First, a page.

Dallas Debate Brouhaha Leads to Lawsuit

     DALLAS (CN) – The race for Dallas County Commissioner has taken a nasty turn as two lawsuits were filed before Super Tuesday, one over a shoving match that broke out between candidates at a debate last week.
     George Nash, of Arlington, sued Commissioner John Wiley Price in Dallas County Court on Monday. Nash is a volunteer for candidate and former Dallas mayor Dwaine Caraway and attended the debate between Price, Caraway, former Dallas City Councilman Cedric Davis and Micah Phillips at gospel radio station KHVN-AM on Feb. 22.
     Nash says at some point during the radio appearance, the debate “devolved into personal attacks on character” and insults were exchanged.
     “The exchange escalated into a physical confrontation with plaintiff Nash attempting to act as a barrier between defendant Price and Mr. Caraway,” the 4-page complaint says.
     “Defendant Price reached for plaintiff Nash and yanked him by his left arm, shouting profanity at him and placing him in apprehension of imminent bodily injury. Mr. Price then grabbed plaintiff Nash by the throat and lifted him off the floor, causing him injury.”
     Nash seeks damages for assault and battery. He is represented by Kristin A. Regel in Richardson.
     Also Monday, Phillips filed a defamation lawsuit against Caraway over statements Caraway purportedly made to Fox-affiliate KDFW-TV three days after the debate.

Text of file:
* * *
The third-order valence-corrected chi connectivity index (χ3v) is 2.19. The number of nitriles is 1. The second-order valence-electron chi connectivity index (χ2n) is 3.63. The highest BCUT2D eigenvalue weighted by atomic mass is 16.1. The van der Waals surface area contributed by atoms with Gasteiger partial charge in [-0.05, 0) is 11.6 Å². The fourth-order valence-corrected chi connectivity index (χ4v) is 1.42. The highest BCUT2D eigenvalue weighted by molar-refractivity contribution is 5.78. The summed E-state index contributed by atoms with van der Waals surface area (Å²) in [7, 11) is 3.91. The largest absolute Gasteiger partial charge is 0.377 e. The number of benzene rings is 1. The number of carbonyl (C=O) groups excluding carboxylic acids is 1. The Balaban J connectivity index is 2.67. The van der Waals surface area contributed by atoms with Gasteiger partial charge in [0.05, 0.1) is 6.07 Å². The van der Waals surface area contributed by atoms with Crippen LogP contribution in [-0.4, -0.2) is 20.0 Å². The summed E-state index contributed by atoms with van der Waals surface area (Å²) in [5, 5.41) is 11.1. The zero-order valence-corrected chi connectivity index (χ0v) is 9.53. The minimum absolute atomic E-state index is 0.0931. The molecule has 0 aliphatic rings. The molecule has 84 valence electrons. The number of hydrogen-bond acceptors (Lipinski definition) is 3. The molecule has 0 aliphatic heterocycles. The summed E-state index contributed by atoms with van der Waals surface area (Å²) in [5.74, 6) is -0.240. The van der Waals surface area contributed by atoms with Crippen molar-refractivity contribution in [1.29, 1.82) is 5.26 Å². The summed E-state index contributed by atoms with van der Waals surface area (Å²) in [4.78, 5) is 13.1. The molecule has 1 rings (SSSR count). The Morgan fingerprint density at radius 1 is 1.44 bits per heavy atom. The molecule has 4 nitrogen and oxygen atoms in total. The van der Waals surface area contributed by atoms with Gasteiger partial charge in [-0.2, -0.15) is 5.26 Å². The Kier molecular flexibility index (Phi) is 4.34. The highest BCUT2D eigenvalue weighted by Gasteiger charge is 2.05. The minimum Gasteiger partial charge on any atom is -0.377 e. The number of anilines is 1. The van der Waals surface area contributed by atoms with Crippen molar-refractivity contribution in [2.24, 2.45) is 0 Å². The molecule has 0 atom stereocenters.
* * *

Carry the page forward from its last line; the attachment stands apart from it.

“In that interview, which was broadcast by the TV news station and published on its website, defendant Caraway falsely stated Mr. Phillips was a gangster, that he was involved in shooting up the defendant’s home and bus and that he was a con artist who could not be trusted,” Phillips’ 5-page complaint says. “As a result of defendant Caraway’s affirmative statements of fact, plaintiff Phillips has incurred substantial loss of his reputation and emotional distress.”
     Phillips is represented by Ben C. Martin in Dallas.
     Price has remained county commissioner for District 3 since 1985, running unchallenged in 2012 despite an FBI investigation that was made public at the time. He has since been indicted on charges of conspiracy to commit bribery concerning a local government receiving federal benefits; conspiracy to defraud the IRS; six counts of deprivation of honest services by mail fraud; and three counts of subscribing to a false and fraudulent income tax return.
     Calling it a “shocking betrayal of public trust,” federal prosecutors accuse Price of accepting over $950,000 in cash, cars and real estate in exchange for his support for lucrative county contracts.
     A resolution to suspend Price as he awaits trial failed in the commissioners court in August 2014 and he has remained in office since.
     A co-defendant in the case, political consultant Christian Campbell, pleaded guilty to bribery charges in July 2015 in exchange for a three-year federal prison sentence.
     Price comfortably won the nomination on Super Tuesday with over 53 percent of the vote, according to Dallas County election officials. Caraway came in second with 23 percent.
     The incumbent thanked his supporters Tuesday evening for not falling for his opponents’ “gimmicks.” He has not lost an election in 30 years.

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